In our last post we discussed the auditions for the Rude Mechanicals and gave some insight into that rehearsal process with teaching artists, Sara Buffamanti and Becky Leifman. If you missed it, feel free to check it out here- Spirits Of Another Sort Workshop Journal #2- Same/Different
In this follow up post, Becky Leifman recently sat down with Sylvia Morsillo, our Flute the Bellows Mender/Thisbe to talk to her about her experience working on the piece. Enjoy and thanks for reading!
-Gregg Mozgala, Artistic Director
Becky: I have always wanted to work with Gregg. I remember seeing a CBS piece on “Diagnosis of a Faun” and was moved to tears by the beautiful work. A week after seeing that piece, I found myself randomly sitting next to him at a play. 2 years later, he called me to work on this project. My experience in theater comes from both that of an actor and a teaching artist. I work for a non-profit calledCO/LAB Theater Group that provides individuals with developmental disabilities a creative and social outlet through theater arts. We have classes and workshops that focus on acting and social skill development.
My heart exploded with joy when I heard about “Spirits of Another Sort.” A. It’s my favorite Shakespeare play and B. I was going to be part of being able to offer individuals with developmental disabilities the rare opportunity to be a paid actor. I was in.
I sat down with Sylvia, who is playing Flute/Thisbe in the workshop.
B: How did it feel to audition for a play?
S: Nerve-wracking a little bit but, it was fun. It was relaxed. I’ve never auditioned before. It was a new experience for me. I’ve done acting before in CO/LAB.
B: How did it feel to know you got the role?
S: Great! I felt like “Wow! I now have a temporary job.”
B: How is this different than other things you’ve done before?
S: It’s a paying job. The rehearsals are much longer. They’re 3 hours long.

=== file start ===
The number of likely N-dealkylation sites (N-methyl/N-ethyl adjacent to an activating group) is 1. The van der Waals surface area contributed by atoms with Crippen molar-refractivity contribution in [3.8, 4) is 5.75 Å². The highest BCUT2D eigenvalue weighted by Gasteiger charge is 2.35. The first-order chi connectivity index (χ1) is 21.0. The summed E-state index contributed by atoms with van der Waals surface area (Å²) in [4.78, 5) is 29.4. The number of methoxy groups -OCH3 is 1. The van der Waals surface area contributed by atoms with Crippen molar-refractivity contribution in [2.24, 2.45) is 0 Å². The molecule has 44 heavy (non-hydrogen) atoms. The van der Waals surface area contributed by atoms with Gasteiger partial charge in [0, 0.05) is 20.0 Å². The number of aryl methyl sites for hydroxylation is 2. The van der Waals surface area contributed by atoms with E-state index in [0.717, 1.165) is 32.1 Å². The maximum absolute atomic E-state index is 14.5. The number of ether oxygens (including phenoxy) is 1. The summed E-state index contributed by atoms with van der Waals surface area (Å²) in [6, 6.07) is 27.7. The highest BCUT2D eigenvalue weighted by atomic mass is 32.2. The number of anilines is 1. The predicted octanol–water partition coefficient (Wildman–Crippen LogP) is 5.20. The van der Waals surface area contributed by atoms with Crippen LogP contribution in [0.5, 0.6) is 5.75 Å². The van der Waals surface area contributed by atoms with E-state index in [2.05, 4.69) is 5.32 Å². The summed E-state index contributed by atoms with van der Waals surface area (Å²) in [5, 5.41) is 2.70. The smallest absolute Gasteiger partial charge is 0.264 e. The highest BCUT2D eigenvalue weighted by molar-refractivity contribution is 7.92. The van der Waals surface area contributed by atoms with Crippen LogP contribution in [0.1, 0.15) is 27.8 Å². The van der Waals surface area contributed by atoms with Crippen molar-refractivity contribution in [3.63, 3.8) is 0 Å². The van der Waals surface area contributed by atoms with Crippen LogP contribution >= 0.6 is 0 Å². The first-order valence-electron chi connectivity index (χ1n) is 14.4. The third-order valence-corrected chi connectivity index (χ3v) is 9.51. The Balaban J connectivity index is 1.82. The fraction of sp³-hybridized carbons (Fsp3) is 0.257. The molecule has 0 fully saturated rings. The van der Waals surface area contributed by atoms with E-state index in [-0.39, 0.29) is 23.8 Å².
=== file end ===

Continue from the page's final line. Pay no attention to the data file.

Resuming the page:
B: What do you do in those rehearsals?
S: We do what a lot of acting companies do when they’re rehearsing. We do body & voice exercises. It leads to warming up our voices for when we speak the lines. It prepares you for memorizing your lines and your cues.
B: I always find that memorizing is only a tiny chunk of the battle. The challenge is perhaps pursuing your intentions and playing your character truthfully. How do you feel the rehearsals have helped with that?
S: We’re putting expression in what we’re saying and breaking down the line and forming it into our own words so that we understand what the line means. In depth… paraphrasing.
B: So once you’ve done that – the paraphrasing – how does that inform your character?
S: It makes it easier to study the lines. It tells you what your character’s personality is like.
B: And what about the language – given to you so beautifully by Shakespeare?
S: Olde English. Language that we don’t use today.
B: Then how do you decipher what it means?
S: By saying the lines in our own words and looking up what the word means in the Shakespeare dictionary.
B: What word do we say now that may have to be looked up in 500 years? When someone is watching a play about our time?
S: “Futurama.” Or the phrase “What’s Up?”
B: How would Shakespeare say What’s up?
S: (gets out script)… Maybe there’s something in the play… “How Now?”
B: Sylvia, “How now?”
B: Any final reflections?
S: It takes a lot of hard work and sacrifice meaning the whole time you’re studying. All day every day. It’s a new and exciting experience working with wonderful people who are very helpful in helping you to memorize certain things that you need to know for the play.
To see Sylvia Morsillo work on a paraphrasing exercise from one of our Rude Mechanical rehearsals click here and scroll down.
Gregg Mozgala is a critically acclaimed actor and playwright. Gregg has been in various New York productions Off and Off-Off Broadway with Rattlestick Playwrights Theater, The LAByrinthTheatre Company, La Mama ETC, Performance Space 122, Theater Breaking Through Barriers, Foolish Theatre Company, The Brick Theater, The National Theatre Workshop of the Handicapped, Imua! Theatre Company, Visible Theatre and the Ensemble Studio Theatre. He has appeared on stage at the Kennedy Center For The Performing Arts and the Spoleto Festival USA. He has worked internationally in London, England and Zagreb, Croatia. Gregg is the founder and Artistic Director of The Apothetae - www.theapothetae.org